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NEWS: Chernobyl Death Toll 57 - Lower Than Expected

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posted on Sep, 5 2005 @ 11:19 PM
The official death toll from the Chernobyl Nuclear accident in 1986 stands at 57, much lower than the expected figure, although the final figure is projected to be in the thousands. The figures were released in "The Chernobyl Forum Report" which includes the International Atomic Energy Agency, The World health Organization, The Governments of Belarus, Russia and ukraine along with The World bank. Around 4000 people contracted cancer immediately after the disaster including rescue teams and staff at the Chernobyl plant but officials put the survival rate of those cancers at 99 percent. Greenpeace has publicly challenged the report saying figures and information were omitted from the report.
Another group that suffered greatly was the thousands of emergency workers who helped extinguish the blaze and entomb the reactor in concrete.

They and staff at the plant received very high radiation doses shortly after the accident.

"By and large, however, we have not found profound negative health impacts to the rest of the population in surrounding areas, nor have we found widespread contamination that would continue to pose a substantial threat to human health, with a few exceptional, restricted areas," the forum's chairman, Burton Bennett, said.

The forum's report Chernobyl's Legacy: Health, Environmental and Socio-Economic Impacts examines the effects of the disaster as its 20th anniversary approaches.

Greenpeace, however, challenges the report's findings.

It says the reports it is based on contained contradictory information and research has been omitted.

Please visit the link provided for the complete story.

To my mind the figures don't add up with the pictures and articles I have read over the years from Chernobyl. I do not see the 99 percent survival rate listed correctly at all.

I have added the link below as i feel it is a valuable resource when reading about Chernobyl. It is a picture journey by one woman who often travelled through the region and contains stark reality in the images of the Chernobyl disaster.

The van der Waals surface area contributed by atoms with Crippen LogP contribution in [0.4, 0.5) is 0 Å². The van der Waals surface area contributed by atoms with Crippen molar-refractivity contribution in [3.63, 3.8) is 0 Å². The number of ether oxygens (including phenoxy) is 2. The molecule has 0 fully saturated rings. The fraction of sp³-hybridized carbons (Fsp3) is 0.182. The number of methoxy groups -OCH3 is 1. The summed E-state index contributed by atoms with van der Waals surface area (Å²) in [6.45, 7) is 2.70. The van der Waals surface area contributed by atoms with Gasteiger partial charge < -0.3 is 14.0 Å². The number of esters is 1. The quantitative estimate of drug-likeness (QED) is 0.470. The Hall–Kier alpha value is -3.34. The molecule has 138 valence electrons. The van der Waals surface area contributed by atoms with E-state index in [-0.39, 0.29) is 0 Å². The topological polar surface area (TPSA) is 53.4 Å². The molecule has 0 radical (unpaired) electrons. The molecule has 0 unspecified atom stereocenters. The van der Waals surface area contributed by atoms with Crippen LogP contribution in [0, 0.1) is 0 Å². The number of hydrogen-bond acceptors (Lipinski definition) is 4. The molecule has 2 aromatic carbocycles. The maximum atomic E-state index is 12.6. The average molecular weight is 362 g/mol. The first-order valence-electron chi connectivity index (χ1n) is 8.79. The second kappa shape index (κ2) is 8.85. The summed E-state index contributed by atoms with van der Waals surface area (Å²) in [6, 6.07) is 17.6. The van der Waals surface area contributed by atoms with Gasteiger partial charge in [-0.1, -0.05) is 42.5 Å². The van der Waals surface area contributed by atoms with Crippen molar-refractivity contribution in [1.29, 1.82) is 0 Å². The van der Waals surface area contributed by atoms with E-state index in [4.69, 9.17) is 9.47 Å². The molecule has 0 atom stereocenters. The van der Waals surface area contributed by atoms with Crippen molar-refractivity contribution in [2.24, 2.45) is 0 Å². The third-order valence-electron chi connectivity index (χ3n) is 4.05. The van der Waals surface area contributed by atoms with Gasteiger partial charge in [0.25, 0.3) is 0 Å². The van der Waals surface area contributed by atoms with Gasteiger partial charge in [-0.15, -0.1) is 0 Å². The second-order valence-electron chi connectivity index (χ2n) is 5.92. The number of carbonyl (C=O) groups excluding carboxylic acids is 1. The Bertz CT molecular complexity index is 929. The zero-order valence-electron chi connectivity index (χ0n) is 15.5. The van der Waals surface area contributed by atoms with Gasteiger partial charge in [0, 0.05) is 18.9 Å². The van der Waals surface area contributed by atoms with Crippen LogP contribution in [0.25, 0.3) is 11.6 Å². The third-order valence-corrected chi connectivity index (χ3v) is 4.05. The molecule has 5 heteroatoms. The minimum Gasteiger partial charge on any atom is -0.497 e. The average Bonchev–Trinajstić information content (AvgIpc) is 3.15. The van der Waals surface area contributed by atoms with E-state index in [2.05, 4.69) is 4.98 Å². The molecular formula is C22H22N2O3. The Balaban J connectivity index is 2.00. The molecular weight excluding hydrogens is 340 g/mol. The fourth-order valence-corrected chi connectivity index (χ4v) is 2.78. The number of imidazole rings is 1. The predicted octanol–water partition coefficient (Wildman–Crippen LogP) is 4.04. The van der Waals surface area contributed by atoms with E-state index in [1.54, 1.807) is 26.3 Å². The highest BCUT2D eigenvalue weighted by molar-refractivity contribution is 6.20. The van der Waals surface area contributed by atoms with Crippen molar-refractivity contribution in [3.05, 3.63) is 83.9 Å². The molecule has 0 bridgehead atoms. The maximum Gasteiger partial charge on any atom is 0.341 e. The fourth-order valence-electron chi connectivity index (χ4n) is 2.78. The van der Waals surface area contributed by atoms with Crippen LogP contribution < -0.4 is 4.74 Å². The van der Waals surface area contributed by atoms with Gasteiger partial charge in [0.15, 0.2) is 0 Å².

Related News Links:

posted on Sep, 5 2005 @ 11:28 PM
Better research, better stories.

Your motorcycle trip was DEBUNKED.


from the Museum of Hoaxes
She went in a car with her husband and a friend. Elena defends herself, admitting that much of her story was 'more poetry' than reality, but noting that most of it was still reality.

posted on Sep, 5 2005 @ 11:52 PM

i feel it is a valuable resource when reading about Chernobyl. It is a picture journey by one woman who often travelled through the region and contains stark reality in the images of the Chernobyl disaster.

I don't care about the circumstances of her journeys, I do care about the pictures and the stories they tell. I posted the link for the pictures as I quite specifically said.

Edit for Decorum

[edit on 6-9-2005 by Mayet]

posted on Sep, 6 2005 @ 01:41 AM
scratch that, sorry posted to the wrong thread

[edit on 6-9-2005 by SourGrapes]

posted on Sep, 6 2005 @ 04:42 AM
Mayet and Chuck

If the two of you want to go back and forth please do so elsewhere. It does not belong in any thread here let alone an ATSNN thread. Please stay to the topic at hand. Thanks


posted on Sep, 6 2005 @ 08:59 AM
I wonder if the 57 refers to people who were immediately killed as a result of the initial explosion. The number of casualties after that are countless - the radiation spread all over Europe - my college World Geography book showed that it made it all the way over to the UK area. There are two major crosswinds that made it especially bad in Scotland.

They have taken ice-cores from the Antarctic and they can see evidence of nuclear radiation. For those not familiar with ice-cores, it's when they go to Antarctia and drill out a very very deep column of ice. Each year in Antarctica brings a new, distinct layer to the ice. They can count back to when the first nuclear tests were made, and count the layers back to when the Chernobyl incident occurred - meaning that the radiation made it all the way to the South Pole...

posted on Sep, 6 2005 @ 09:31 AM

The cloud particularly contaminated Belarus, Russia and Ukraine.

"Claims have been made that tens or even hundreds of thousands of persons have died as a result of the accident. These claims are exaggerated," the Chernobyl Forum report said.

UN officials say the death toll is 47 emergency workers and nine children, who had died of thyroid cancer.

Most of the 4,000 deaths would be among emergency workers exposed to high radiation doses shortly after the accident, who were at higher risk of contracting cancer even decades later.

No I think they are trying to get us to swallow that 56 is the final figure

posted on Sep, 6 2005 @ 11:09 AM
Play nice kids.

If you have squabbles take it to u2u.

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